Kevin Rowland from Dexys
Midnight Runners has a fanatical fanbase all around the world and he should be used to attention.
But just before his special performance with The Killers [Swedish Rock-Steady
band A.K.A. "The Club Killers", not to be confused with the American Rock group
of the same name.] he’s still pathologically nervous.
a floor down, at the cash desk of a vegetarian restaurant on the Katarina Bangata in Stockholm, stands a man not quite fitting
in among the rest of the clientele. He politely asks for the ingredients of the Indonesian stew. If you pretend that the rest
of the guests weren’t there, it looks like a scene from the MASH cafeteria. Kevin Rowland is dressed in an American
military uniform. Green military jacket, matching trousers and cap, together with a pair of new Red Wing-boots. Somewhere
between Hawkeye and Klinger. And clothes is also one of the first subjects he wants to discuss, just like it always is.
What kind of clothes are you into?
In Kevin’s world,
as obvious an icebreaker as which records you like or if you have seen any good
movies lately. Both of us have just read British fashion journalist Robert Elms’
superb biography on his wardrobe through three centuries, and we seem to get stuck far too long in a discussion on the
For the first time ever, it’s an almost
relaxed Kevin Rowland sitting opposite me. He is in the
process of learning this whole relaxation thing.
It’s very hard, he says
so scared that I plan my every move" was one of the most powerful lyrics from one of the new songs (Manhood)
he played on the DMR-tour two years ago. Always scared shitless. Driven by paranoia and self-loathing.
Most people associate Dexys with the hits Geno and Come on Eileen. But hidden underneath there
was always something deeper; a darkness and a frightening frankness about his own mental shortcomings. This
is why Rowland has got a fanatical fanbase dispersed over small colonies all around the world, and we all
see Dexys third album, "Don’t Stand Me Down", and "My Beauty" Rowland’s open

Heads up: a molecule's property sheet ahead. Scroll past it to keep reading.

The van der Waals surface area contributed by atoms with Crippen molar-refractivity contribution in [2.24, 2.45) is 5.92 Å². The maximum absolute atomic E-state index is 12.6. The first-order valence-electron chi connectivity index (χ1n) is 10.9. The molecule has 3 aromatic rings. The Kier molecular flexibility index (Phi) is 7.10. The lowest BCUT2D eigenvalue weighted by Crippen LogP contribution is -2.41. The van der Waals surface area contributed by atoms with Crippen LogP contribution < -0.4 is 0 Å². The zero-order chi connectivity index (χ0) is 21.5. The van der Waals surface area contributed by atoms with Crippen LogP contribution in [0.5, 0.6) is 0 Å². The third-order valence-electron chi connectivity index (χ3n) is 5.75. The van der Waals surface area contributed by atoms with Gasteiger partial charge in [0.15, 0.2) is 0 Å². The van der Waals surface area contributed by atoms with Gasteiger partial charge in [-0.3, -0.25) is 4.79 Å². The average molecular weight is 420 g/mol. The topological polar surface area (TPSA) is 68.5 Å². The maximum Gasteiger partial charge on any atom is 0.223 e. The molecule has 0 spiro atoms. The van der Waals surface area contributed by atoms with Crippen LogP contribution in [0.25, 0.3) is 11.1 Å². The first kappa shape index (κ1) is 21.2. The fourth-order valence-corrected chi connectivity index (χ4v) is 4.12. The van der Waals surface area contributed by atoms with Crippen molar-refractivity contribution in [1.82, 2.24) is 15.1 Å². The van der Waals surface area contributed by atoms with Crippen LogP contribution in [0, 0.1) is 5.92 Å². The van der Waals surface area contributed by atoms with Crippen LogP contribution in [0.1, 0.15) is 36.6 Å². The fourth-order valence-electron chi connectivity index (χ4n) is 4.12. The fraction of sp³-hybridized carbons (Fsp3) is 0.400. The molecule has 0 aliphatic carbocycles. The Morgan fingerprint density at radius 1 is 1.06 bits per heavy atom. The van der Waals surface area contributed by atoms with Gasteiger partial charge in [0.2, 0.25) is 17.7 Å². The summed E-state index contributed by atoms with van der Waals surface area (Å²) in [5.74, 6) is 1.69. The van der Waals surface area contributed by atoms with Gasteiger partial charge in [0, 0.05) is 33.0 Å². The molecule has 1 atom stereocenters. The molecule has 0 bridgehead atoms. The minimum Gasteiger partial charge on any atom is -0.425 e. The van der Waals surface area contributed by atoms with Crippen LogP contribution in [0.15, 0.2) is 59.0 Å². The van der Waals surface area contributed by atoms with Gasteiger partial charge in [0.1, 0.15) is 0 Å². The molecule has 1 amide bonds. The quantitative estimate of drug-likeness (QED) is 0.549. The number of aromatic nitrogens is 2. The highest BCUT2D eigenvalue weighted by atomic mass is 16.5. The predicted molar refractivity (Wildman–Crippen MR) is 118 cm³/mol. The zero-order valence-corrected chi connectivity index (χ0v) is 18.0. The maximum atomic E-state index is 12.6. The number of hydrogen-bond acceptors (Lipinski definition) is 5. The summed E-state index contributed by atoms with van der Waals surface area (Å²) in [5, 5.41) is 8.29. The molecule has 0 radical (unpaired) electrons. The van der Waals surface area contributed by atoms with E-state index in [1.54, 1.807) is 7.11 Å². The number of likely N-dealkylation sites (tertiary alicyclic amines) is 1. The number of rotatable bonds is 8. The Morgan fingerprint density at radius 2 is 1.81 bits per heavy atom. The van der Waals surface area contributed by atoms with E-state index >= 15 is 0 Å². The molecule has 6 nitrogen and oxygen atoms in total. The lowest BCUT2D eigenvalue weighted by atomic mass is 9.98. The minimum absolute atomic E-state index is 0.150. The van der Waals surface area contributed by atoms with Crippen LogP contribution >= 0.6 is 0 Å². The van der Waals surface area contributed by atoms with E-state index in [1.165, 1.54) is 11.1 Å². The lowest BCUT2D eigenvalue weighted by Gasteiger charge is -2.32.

sore for a solo album, as some of the greatest moments in the 50 years of pop music history. And
now he is in Stockholm for two shows together with Swedish rocksteady band Killers.
It’s not easy, he says, I’m such a control freak and the only way of getting through this is
constantly reminding myself this is The Killers’ show and I’m just a guest. As you know, I have
a way of wanting to be in total control.
this is the first time you’re giving shows where you’re not?
Yeah, but I’m so worried about my voice. I haven’t performed in two years and I’m scared
it won’t suffice. Well, I sung once before an audience since then. At a gala night in Liverpool with
a reunited Deaf School, a band which meant a tremendous lot to me during the 70’s. It feels really
good doing these shows with The Killers though. For several reasons. First and foremost because they are a powerful and unique
band with a vision of their own, one that I cannot change much. That’s forcing me to accept this isn’t
just my show.
But still you’re nervous?
Pathologically nervous! I can’t eat prior to a show, I can’t talk to other people. I have to
sit quiet and alone in a room, just breathing. That’s the only way for me to prepare to give as much
of myself as possible.
You’ve made a new album, haven’t you?
Yes a whole new album is written. I’ve recorded demos for all the songs. Now if only someone would
want to distribute it.
are the songs about?
- About love, about relationships. That’s a subject I’ve
never really written about before. Mostly because I’ve been single for the greater part of my life,
I’ve never had any insight in the subject. But over the last two years I have, and now I have things
to say about things I’ve never heard anyone expressing in music before.
Is it important to have something new to say?
Yes, anything else would be pointless. Singing about nothing just for singing’s sake, I can’t
do it. Why should I perform my old songs if I don’t feel they mean something for me right now? Many
of my songs I can’t perform because of that exact reason. If what’s in them is too far from the
person I am today, I just can’t do it.
That’s why you’re changing the lyrics every time you do an old song?
- Yeah, I’ve got to express what I feel and make the lyrics relevant for myself.
Anything else would be unacceptable.
Kevin’s favourite album: Van Morrison’s live-record
"It’s Too Late To Stop Now"
- It has a feeling and a musical flow which I have never been able to capture in
a studio. I tried to capture it on 'Don’t Stand Me Down' but I didn’t quite succeed.
On the other hand, no one else has managed either.
By Swedish journalist Andres
Lokko (translation by Aron Willhammar)